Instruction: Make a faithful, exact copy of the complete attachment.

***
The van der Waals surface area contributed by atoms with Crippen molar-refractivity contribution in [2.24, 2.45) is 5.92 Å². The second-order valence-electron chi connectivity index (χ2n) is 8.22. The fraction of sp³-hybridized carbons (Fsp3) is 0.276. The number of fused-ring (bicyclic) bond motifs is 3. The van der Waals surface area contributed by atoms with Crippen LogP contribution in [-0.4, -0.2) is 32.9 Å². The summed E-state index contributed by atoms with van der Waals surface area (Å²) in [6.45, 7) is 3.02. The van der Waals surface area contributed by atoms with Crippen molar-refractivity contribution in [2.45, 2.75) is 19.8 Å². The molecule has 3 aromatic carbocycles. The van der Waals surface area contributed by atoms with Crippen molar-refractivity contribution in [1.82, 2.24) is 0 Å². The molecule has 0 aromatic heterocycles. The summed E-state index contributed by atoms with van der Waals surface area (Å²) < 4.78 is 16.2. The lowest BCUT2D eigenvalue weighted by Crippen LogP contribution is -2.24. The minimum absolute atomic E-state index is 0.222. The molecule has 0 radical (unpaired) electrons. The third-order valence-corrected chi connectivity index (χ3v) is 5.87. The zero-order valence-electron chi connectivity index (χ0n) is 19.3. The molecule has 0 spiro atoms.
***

The van der Waals surface area contributed by atoms with Crippen molar-refractivity contribution in [2.24, 2.45) is 5.92 Å². The second-order valence-electron chi connectivity index (χ2n) is 8.22. The fraction of sp³-hybridized carbons (Fsp3) is 0.276. The number of fused-ring (bicyclic) bond motifs is 3. The van der Waals surface area contributed by atoms with Crippen LogP contribution in [-0.4, -0.2) is 32.9 Å². The summed E-state index contributed by atoms with van der Waals surface area (Å²) in [6.45, 7) is 3.02. The van der Waals surface area contributed by atoms with Crippen molar-refractivity contribution in [2.45, 2.75) is 19.8 Å². The molecule has 3 aromatic carbocycles. The van der Waals surface area contributed by atoms with Crippen molar-refractivity contribution in [1.82, 2.24) is 0 Å². The molecule has 0 aromatic heterocycles. The summed E-state index contributed by atoms with van der Waals surface area (Å²) < 4.78 is 16.2. The lowest BCUT2D eigenvalue weighted by Crippen LogP contribution is -2.24. The minimum absolute atomic E-state index is 0.222. The molecule has 0 radical (unpaired) electrons. The third-order valence-corrected chi connectivity index (χ3v) is 5.87. The zero-order valence-electron chi connectivity index (χ0n) is 19.3. The molecule has 0 spiro atoms.